Norwegian (norsk) is a North Germanic language spoken mainly in Norway, where it is the official language. Along with Swedish and Danish, Norwegian forms a dialect continuum of more or less mutually intelligible local and regional varieties; some Norwegian and Swedish dialects, in particular, are very close. These Scandinavian languages, together with Faroese and Icelandic as well as some extinct languages, constitute the North Germanic languages. Faroese and Icelandic are not mutually intelligible with Norwegian in their spoken form because continental Scandinavian has diverged from them. While the two Germanic languages with the greatest numbers of speakers, English and German, have close similarities with Norwegian, neither is mutually intelligible with it. Norwegian is a descendant of Old Norse, the common language of the Germanic peoples living in Scandinavia during the Viking Era.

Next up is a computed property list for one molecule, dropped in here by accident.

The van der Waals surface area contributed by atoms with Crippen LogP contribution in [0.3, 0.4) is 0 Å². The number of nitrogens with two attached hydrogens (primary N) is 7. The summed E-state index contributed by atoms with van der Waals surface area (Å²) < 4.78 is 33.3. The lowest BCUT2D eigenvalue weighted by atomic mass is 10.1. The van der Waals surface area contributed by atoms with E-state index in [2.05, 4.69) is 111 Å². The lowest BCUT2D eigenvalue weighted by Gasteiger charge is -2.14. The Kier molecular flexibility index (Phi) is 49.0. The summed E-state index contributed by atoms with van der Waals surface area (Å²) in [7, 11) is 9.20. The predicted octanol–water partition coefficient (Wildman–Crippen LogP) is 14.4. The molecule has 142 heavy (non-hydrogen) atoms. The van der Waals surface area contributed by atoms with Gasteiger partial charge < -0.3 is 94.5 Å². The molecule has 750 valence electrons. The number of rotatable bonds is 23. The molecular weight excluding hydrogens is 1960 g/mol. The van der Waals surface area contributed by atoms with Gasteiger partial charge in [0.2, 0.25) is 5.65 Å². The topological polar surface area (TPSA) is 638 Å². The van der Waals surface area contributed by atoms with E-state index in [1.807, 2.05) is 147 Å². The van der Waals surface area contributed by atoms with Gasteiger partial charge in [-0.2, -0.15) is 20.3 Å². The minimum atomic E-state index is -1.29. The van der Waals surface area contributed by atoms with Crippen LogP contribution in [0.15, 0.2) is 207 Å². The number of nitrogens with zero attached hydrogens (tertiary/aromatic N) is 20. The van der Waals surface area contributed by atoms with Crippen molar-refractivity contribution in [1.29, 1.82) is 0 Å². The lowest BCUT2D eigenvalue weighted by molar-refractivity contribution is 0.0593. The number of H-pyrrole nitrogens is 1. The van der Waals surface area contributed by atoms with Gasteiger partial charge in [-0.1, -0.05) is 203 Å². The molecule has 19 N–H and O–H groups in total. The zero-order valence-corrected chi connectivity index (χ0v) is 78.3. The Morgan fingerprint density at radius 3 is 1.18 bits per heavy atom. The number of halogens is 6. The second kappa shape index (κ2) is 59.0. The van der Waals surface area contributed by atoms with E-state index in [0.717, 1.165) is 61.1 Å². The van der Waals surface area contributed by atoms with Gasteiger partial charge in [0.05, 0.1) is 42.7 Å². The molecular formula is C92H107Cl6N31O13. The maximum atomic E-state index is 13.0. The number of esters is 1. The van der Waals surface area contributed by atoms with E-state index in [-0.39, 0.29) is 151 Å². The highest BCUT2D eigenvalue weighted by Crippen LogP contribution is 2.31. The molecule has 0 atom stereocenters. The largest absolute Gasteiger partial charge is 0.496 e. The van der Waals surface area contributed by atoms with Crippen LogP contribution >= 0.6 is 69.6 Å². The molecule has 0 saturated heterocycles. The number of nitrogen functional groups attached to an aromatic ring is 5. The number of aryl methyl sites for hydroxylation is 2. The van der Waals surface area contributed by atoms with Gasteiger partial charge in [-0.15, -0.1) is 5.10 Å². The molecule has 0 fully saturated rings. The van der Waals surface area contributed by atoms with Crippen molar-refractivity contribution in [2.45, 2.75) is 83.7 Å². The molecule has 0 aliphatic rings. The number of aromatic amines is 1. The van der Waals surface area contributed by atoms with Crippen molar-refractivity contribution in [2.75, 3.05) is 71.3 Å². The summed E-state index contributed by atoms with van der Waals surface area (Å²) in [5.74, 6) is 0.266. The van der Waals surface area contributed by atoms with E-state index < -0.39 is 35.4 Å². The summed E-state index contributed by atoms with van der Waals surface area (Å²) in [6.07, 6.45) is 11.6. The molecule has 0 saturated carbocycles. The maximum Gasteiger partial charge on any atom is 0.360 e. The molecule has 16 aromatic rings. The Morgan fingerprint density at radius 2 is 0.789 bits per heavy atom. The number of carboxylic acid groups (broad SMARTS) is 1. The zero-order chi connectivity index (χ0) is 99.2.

Today there are two official forms of written Norwegian, Bokmål (literally “book tongue”) and Nynorsk (“new Norwegian”), each with its own variants. Bokmål developed from the Dano-Norwegian koiné language that evolved under the union of Denmark-Norway in the 16- and 17-century, while Nynorsk was developed based upon a collective of spoken Norwegian dialects. Norwegian is one of the two official languages in Norway. The other is Sami, spoken by some members of the Sami people, mostly in the Northern part of Norway. Norwegian and Sami are not mutually intelligible, as Sami belongs to the Finno-Ugric group of languages. Sami is spoken by less than one percent of people in Norway.
Norwegian is one of the working languages of the Nordic Council. Under the Nordic Language Convention, citizens of the Nordic countries who speak Norwegian have the opportunity to use their native language when interacting with official bodies in other Nordic countries without being liable to any interpretation or translation costs.